IDEAS home Printed from https://ideas.repec.org/p/unp/wpaper/201105.html
   My bibliography  Save this paper

Structuring national and sub-national economic incentives to reduce emissions from deforestation in Indonesia

Author

Listed:
  • Jonah Busch

    () (Conservation International, Arlington, VA)

  • Ruben Lubowski

    () (Environmental Defense Fund, Washington, DC)

  • Fabiano Godoy

    () (Conservation International, Arlington, VA)

  • Marc Steininger

    () (Conservation International, Arlington, VA)

  • Arief Anshory Yusuf

    () (Department of Economics, Padjadjaran University)

  • Kemen Austin

    () (World Resources Institute, Washington, DC)

  • Jenny Hewson

    () (Conservation International, Arlington, VA)

  • Daniel Juhn

    () (Conservation International, Arlington, VA)

  • Muhammad Farid

    () (Conservation International, Jakarta, Indonesia)

  • Frederick Boltz

    () (Conservation International, Arlington, VA)

Abstract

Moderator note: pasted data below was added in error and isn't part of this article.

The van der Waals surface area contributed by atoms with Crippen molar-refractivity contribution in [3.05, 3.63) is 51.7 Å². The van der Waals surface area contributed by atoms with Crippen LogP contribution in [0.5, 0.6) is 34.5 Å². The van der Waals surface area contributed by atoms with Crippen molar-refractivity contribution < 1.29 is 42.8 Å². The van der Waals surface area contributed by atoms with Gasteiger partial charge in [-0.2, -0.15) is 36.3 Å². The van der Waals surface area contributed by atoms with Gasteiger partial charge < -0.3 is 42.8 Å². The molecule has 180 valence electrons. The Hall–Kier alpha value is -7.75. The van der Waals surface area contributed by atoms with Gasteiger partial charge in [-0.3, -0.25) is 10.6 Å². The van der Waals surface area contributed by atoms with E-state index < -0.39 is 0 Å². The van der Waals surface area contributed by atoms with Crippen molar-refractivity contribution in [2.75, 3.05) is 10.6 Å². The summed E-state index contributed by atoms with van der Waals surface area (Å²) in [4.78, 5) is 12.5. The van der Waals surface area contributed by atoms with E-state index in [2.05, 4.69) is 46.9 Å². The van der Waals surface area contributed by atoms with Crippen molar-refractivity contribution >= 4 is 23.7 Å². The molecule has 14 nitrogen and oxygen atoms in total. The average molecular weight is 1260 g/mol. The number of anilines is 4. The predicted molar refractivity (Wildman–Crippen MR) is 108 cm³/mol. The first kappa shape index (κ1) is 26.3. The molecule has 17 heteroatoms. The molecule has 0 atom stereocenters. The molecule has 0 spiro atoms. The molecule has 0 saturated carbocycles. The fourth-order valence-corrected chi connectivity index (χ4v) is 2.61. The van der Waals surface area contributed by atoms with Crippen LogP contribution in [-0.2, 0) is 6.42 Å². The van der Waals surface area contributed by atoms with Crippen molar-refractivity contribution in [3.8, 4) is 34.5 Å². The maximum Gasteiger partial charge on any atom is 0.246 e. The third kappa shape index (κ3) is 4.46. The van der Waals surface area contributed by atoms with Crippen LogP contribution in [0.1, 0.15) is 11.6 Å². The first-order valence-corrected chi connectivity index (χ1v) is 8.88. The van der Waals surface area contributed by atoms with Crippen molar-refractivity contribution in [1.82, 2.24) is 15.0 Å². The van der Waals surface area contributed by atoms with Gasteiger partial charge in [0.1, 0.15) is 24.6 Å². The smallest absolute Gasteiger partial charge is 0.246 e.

We estimate the impacts that alternative national and sub-national economic incentive structures for reducing emissions from deforestation (REDD+) in Indonesia would have had on greenhouse gas emissions and national and local revenue if they had been in place from 2000-2005. The impact of carbon payments on deforestation is calibrated econometrically from the pattern of observed deforestation and spatial variation in the benefits and costs of converting land to agriculture over that time period. We estimate that at an international carbon price of $10/tCO2e, a “basic voluntary incentive structure” modeled after a traditional payment-for-ecosystem-services (PES) program would have reduced emissions nationally by 62 MtCO2e/yr, or 8% below the without-REDD+ reference scenario (95% CI: 45-76 MtCO2e/yr; 6-9%), while generating a programmatic budget shortfall. By making four policy improvements—paying for net emission reductions at the scale of an entire district rather than site-by-site, paying for reductions relative to estimated business-as-usual levels rather than historical levels, sharing a portion of district-level revenues with the national government, and sharing a portion of the national government’s responsibility for costs with districts—an “improved voluntary incentive structure” would have reduced emissions by 175 MtCO2e/yr, or 22% below the reference scenario (95% CI: 136-207 MtCO2e/yr; 17-26%), while generating a programmatic budget surplus. A “regulatory incentive structure” such as a cap-and-trade or symmetric tax-and-subsidy program would have reduced emissions by 211/yr, or 26% below the reference scenario (95% CI: 163-247 MtCO2e/yr; 20-31%), and would not have required accurate predictions of business-as-usual emissions to guarantee a programmatic budget surplus.